The importance of journalism for the digital information behaviour of young adults
Over time, the information behaviour of young adults has changed. In this project, we aim to systematically analyse their digital information menus. We will also analyse the significance of these changes for professional journalism.
By means of a mobile tracking study we will survey the different sources of information, such as journalistic sources, PR, alternative and social media. We will then categorise and summarise these sources in so-called information repertoires, and examine the quality in the respective repertoires using an automated content analysis. Qualitative interviews with study participants will shed light on the motives behind the use of specific information sources and will complement the quantitative, computer-assisted analyses.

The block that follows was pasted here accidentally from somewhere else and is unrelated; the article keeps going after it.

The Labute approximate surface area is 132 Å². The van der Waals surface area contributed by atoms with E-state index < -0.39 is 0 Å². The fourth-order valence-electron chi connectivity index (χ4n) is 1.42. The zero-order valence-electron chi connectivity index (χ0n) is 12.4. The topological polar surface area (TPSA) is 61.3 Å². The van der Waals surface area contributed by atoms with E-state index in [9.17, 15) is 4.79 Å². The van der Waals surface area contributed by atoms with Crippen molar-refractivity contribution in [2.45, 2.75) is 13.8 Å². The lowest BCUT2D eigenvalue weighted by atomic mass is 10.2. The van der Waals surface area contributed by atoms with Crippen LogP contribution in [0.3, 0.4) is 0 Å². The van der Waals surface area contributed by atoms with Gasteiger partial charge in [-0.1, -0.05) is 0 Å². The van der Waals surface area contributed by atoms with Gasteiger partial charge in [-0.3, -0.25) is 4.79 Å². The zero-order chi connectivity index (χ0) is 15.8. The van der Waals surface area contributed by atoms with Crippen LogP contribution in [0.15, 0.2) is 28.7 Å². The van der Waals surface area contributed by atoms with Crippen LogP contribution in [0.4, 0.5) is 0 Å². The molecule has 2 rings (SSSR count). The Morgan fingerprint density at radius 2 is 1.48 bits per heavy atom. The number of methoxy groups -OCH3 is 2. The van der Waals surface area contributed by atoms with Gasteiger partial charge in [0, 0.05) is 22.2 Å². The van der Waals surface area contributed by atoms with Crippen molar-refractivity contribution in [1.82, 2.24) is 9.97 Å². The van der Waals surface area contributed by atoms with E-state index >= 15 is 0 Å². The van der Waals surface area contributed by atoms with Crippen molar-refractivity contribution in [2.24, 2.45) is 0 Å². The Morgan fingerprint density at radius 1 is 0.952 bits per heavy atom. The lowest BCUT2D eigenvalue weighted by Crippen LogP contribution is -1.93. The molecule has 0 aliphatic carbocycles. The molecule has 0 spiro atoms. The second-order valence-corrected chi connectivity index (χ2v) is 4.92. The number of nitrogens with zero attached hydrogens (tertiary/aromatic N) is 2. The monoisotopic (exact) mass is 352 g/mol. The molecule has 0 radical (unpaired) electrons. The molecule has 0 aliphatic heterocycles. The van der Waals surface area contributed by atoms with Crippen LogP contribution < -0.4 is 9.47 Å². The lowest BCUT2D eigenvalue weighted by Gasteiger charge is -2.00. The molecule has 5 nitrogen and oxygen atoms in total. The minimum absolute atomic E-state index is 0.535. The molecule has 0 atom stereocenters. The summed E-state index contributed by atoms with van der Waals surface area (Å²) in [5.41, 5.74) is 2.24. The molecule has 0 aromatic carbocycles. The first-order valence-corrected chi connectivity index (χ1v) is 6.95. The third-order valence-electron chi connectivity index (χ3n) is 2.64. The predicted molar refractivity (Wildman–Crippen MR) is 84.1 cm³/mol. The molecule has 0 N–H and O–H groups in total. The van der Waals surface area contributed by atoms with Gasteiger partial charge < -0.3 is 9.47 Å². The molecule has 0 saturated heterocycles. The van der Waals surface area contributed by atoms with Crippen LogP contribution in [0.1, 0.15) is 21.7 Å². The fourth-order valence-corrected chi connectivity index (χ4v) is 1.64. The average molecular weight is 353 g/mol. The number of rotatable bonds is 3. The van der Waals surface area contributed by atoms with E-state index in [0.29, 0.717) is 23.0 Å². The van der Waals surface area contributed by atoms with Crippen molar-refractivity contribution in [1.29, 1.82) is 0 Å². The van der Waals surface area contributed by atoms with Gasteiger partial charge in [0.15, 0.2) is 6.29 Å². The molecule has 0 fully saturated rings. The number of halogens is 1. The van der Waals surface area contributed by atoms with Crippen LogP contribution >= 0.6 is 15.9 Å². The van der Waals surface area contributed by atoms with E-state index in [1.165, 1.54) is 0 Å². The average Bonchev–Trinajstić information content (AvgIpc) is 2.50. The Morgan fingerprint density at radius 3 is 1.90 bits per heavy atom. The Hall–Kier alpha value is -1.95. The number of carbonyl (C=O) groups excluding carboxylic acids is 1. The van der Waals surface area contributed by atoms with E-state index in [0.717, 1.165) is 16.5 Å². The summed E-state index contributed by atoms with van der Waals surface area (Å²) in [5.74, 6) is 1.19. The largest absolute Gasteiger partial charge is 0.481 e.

The digital transformation has led to a change in the information behaviour of young adults. Researchers currently assume that this age group is undersupplied in terms of news or that these individuals avoid news. Adopting a multi-method study design, our project reacts to this finding and analyses the digital information repertoires of 18- to 25-year-olds.
The aim of the project is to generate more in-depth knowledge regarding the information behaviour of young adults. In cooperation with journalistic media organisations, we will also determine the extent to which professional journalism can regain the interest of the young adult target group.
Thanks to our project it will be possible, for the very first time, to systematically record the digital media menu of young adults. The study is methodologically innovative because it contributes to the further development of the online tracking procedure and shows how the quality of the collected sources can be evaluated by an automated process. The project is important for journalistic media practice inasmuch as it shows how young user groups can be interested in high-quality, journalistic content.
The Relevance of Journalism in the Digital Information Repertoires of Young Adults